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12 Ways to Maximize Deliverability of Your Emails in 2020

February 19, 2019

Email works.

It can deliver an impressive 4400 percent return on investment (ROI), has an average global open rate of 23.67 percent, click-through rate of 3.83 percent, and it’s 40 times better at acquisition than Facebook and Twitter combined. And those are just some of the greatest hits.

So, it’s a slam dunk, right? Not so fast.

Email is not perfect. There’s one issue that can send the whole thing crashing down faster than a house of cards in a windstorm.

You can draft a flawless message with a compelling email subject line, glorious visuals, and a call-to-action (CTA) that compels people to click, do, download, or agree. But, it all hinges on that email making it into someone’s inbox, not their junk folder.

Companies are working very hard to make sure that spam email doesn't clutter your inbox, and that’s a good thing:


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It goes without saying that enterprises like Google and third-party developers of blockers and filters are working overtime to combat the issue. Unfortunately, that means a legitimate email will sometimes get misidentified as spam.

TIP: The right email automation platform can help your deliverability rates. Learn about the best email marketing software in 2020 from real marketers.

See the Easiest-to-Use Email Marketing Software →

What is email deliverability?

Your deliverability rate measures how successful you are at getting your message into a recipient’s inbox, and not their junk folder or blocked. Your email deliverability is actually more important than your email message. 

If you believe a sent email that doesn’t bounce back has been successfully delivered, you’re wrong.

The global deliverability average is 75.9 percent, which means that nearly 25 percent of emails don’t make it.


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What if it’s your email? That’s a bad thing.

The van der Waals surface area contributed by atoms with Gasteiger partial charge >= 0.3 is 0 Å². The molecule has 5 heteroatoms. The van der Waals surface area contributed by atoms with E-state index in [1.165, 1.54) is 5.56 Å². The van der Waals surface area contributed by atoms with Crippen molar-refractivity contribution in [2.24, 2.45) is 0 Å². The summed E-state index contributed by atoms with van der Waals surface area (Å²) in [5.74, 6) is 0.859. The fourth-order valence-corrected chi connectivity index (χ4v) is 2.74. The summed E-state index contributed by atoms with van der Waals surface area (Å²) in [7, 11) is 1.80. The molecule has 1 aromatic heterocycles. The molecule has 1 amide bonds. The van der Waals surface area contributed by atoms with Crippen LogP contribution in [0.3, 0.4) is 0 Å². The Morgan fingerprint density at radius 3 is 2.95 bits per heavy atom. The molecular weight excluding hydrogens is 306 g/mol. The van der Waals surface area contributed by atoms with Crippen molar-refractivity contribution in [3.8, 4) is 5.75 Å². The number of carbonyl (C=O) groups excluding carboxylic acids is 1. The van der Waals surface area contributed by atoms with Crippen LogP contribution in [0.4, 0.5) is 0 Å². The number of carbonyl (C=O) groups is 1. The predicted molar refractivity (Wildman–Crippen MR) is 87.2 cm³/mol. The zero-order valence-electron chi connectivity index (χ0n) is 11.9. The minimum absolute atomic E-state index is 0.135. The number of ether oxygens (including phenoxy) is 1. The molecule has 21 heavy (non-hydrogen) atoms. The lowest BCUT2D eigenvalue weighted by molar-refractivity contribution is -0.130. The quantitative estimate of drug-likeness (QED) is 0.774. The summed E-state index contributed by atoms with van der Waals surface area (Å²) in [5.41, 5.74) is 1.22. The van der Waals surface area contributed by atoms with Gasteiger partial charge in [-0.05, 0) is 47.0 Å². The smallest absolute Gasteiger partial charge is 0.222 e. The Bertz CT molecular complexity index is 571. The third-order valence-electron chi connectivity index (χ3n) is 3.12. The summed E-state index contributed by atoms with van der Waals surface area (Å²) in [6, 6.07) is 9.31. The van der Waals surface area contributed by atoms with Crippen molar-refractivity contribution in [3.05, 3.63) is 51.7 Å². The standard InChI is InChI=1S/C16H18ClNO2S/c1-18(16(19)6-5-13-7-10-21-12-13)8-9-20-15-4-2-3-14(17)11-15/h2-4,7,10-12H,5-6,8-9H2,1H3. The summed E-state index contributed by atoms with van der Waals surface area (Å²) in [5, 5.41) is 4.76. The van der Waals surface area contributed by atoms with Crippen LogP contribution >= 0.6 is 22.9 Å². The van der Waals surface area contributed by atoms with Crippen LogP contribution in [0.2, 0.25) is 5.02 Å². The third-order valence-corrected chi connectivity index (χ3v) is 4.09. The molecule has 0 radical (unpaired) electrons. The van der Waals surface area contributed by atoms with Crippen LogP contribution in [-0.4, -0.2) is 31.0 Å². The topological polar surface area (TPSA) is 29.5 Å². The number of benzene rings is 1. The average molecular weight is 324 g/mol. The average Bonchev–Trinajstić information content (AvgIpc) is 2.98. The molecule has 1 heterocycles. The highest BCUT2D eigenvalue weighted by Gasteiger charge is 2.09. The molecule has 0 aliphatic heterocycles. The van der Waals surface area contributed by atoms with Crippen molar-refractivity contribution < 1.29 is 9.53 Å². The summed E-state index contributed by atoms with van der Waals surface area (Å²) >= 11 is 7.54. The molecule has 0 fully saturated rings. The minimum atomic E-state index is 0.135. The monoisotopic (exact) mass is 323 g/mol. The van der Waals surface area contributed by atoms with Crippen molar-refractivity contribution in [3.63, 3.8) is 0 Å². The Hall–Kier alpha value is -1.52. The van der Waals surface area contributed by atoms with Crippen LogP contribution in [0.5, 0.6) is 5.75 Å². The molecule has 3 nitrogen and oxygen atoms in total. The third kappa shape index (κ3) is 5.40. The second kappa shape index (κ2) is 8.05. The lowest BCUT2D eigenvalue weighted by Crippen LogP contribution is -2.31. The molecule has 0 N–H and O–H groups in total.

12 strategies to maximize email outreach deliverability

Here are 12 things you can do to maximize the deliverability of your email outreach.

1. Double opt-in

You know those emails you get immediately after signing up or subscribing to something asking you to confirm? That’s the double opt-in at work.

Confirmation emails generates very high open and click rates – they're expected emails. More importantly, they establishes a pattern of engagement between you and your recipients, which makes the spam filters and email providers look upon you more favorably.  

2. Ask for the add

This one is deceptively simple: Ask recipients to add you to their trusted or white list in your opt-in message. Ask and ye shall (usually) receive.  

3. Cleanse your list

Every unsuccessful email you send from a particular address works against you. Bounces, complaints, and un-subs all paint a bleak picture of your practices with internet service providers (ISPs) and filters.

To combat that, periodically scrub your email list. There’s a direct correlation between your sender score and the number of emails you send versus how many get delivered.

Bounces and the like make you look like a spammer, even if you’re not. Use an email verifying tool to verify each email on your list. Keep the verified emails, toss the rest.

List scrubbed.

4. Check Your Sender Score

What’s your reputation as a sender?

Monitor and manage your sender score (out of 100). If it’s low, take active steps – like the ones here – to drag it up.

You can also try a deliverability test with a dedicated tool. Send your newest prospecting, nurturing, or retention email to its address, and get a detailed assessment of your message, authentication, reputation, broken links, and inclusion on blacklists, if any.